Thursday, September 8, 2011

Tiger and Hammerhead Protections Advance in Florida

Just recieved word that proposed protections for tiger and hammerhead sharks in Florida state waters have advanced. From this weekend's Florida Keys Keynoter:
(T)he Florida Fish and Wildlife Conservation Commission board on Thursday will hear staff proposals on protecting sharks.

Tiger sharks and three species of hammerhead sharks (great, smooth and scalloped) all should be added to Florida's no-take list, which now includes 22 shark species, says the recommended action.

Tiger shark "research in the Florida Keys indicates there may have been a significant decline in their numbers there, where they were once considered abundant," an agency report notes.

National studies suggest tiger shark populations have dropped significantly, by up to 97 percent in some locations.

The Asian appetite for shark-fin soup has led to increased mortality on big sharks, which are slow to reach sexual maturity and do not breed in large numbers. As a result, shark populations "can take decades to recover once they become depleted," scientists reported.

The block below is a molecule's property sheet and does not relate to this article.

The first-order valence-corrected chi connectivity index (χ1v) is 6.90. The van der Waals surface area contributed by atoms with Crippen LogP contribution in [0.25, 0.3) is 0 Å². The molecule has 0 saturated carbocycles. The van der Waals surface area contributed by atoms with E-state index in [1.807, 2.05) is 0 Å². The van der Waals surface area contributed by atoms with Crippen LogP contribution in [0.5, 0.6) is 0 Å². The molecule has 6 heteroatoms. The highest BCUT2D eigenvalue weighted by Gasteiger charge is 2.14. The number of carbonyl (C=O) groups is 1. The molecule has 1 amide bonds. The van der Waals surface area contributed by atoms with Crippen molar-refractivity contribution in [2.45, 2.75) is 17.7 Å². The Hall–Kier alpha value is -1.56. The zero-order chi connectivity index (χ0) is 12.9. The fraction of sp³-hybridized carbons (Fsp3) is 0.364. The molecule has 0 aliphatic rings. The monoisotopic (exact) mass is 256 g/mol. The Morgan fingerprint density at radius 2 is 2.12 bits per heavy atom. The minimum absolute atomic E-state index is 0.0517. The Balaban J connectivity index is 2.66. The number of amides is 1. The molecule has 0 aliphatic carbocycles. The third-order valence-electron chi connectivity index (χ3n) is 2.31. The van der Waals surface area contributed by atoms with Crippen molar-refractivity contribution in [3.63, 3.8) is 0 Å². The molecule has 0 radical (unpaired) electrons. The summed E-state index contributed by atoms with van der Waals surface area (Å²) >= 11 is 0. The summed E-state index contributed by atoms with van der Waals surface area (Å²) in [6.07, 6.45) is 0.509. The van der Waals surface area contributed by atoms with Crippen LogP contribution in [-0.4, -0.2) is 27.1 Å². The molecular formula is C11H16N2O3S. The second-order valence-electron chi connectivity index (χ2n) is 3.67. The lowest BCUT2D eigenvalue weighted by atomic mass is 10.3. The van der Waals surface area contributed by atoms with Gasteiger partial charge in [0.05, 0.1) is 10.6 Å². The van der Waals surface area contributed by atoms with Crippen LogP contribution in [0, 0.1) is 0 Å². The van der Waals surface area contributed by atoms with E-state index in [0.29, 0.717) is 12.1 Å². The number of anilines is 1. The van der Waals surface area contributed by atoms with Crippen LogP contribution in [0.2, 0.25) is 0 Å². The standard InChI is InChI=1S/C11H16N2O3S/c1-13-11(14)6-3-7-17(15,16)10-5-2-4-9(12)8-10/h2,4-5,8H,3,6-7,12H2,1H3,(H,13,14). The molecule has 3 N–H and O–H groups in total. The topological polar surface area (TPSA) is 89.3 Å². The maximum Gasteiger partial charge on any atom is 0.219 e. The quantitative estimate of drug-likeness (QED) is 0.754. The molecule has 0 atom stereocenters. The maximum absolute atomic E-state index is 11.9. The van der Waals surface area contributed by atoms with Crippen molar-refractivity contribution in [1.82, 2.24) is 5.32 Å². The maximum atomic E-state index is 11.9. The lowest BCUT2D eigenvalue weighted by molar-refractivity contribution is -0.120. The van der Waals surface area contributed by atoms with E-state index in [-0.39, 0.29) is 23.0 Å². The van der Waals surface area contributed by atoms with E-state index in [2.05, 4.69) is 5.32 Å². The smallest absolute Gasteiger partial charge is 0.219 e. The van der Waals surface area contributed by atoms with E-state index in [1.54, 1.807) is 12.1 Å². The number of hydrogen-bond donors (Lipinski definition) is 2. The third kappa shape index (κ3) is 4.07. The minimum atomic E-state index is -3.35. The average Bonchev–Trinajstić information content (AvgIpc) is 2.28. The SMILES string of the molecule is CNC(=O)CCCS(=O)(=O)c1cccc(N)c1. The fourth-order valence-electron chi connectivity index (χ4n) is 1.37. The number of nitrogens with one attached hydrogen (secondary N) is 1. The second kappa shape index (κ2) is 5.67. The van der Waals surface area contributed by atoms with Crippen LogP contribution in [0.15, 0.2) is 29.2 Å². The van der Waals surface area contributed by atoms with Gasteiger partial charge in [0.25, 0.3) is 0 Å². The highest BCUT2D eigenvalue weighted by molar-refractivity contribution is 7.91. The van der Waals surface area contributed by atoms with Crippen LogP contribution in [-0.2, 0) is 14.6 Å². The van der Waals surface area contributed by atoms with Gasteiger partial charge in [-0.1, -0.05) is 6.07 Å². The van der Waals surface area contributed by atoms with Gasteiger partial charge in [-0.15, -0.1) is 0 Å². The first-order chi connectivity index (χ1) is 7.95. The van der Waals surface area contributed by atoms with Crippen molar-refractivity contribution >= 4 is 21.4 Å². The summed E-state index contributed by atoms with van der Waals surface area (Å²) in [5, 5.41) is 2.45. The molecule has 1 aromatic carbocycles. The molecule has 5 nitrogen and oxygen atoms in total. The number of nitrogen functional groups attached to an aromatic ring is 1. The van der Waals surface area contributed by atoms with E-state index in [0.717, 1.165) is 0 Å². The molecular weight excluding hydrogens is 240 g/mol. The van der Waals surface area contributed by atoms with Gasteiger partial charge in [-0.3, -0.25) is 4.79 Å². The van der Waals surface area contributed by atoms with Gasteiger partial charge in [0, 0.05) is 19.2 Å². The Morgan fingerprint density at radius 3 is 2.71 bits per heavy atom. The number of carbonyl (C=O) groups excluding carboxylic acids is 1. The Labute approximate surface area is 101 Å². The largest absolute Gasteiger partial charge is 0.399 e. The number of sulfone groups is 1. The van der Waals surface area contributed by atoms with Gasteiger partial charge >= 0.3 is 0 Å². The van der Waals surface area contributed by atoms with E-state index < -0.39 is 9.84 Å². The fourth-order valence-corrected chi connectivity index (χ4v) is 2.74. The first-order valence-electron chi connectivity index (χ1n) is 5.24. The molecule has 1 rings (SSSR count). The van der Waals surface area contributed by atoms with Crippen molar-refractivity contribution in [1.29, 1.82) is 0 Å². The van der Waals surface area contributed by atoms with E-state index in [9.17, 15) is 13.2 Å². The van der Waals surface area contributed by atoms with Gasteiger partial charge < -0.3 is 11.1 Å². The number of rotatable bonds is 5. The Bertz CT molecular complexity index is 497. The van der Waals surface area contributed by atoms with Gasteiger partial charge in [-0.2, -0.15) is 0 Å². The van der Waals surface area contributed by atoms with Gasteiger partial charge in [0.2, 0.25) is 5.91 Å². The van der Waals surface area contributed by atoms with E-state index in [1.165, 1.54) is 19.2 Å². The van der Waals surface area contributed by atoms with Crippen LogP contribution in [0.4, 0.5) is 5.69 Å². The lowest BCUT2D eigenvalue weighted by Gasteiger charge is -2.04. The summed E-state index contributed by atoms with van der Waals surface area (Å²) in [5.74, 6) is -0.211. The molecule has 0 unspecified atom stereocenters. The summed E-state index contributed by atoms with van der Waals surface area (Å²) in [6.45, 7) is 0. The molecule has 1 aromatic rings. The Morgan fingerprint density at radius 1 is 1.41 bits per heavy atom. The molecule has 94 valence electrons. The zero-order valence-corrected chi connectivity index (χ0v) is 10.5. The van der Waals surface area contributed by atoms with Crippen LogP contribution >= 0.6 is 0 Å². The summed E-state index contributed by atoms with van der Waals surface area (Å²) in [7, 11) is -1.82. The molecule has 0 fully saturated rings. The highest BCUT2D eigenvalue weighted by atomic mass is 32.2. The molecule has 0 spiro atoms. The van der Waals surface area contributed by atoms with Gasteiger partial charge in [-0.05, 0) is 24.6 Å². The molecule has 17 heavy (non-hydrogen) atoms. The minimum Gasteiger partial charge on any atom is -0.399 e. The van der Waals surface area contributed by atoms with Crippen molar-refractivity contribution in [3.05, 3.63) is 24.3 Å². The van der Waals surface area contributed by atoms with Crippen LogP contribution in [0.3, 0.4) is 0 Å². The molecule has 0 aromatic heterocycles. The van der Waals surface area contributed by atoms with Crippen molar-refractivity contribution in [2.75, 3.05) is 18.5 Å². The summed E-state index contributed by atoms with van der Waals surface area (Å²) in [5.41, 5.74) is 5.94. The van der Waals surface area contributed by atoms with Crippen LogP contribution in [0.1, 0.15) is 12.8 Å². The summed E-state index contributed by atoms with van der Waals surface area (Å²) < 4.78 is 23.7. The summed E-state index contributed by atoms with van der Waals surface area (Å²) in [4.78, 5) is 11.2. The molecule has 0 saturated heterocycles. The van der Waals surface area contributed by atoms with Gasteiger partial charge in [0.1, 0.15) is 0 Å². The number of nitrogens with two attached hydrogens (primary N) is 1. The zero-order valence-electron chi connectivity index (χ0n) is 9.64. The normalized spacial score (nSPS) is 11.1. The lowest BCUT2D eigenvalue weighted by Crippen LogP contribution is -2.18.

A series of seven statewide workshops on sharks, including one in Key West, found widespread support for adding the four shark species to the protected list, staff said.

Two other shark proposals -- to require use of circle hooks in shark fishing, and to ban chumming from shore -- did not get endorsed by FWC staff.
It has been a busy week for shark conservation, with California, Tokelau and now Florida moving protections. Thank you for your continued support in all these initiatives.

Congrats, Florida!

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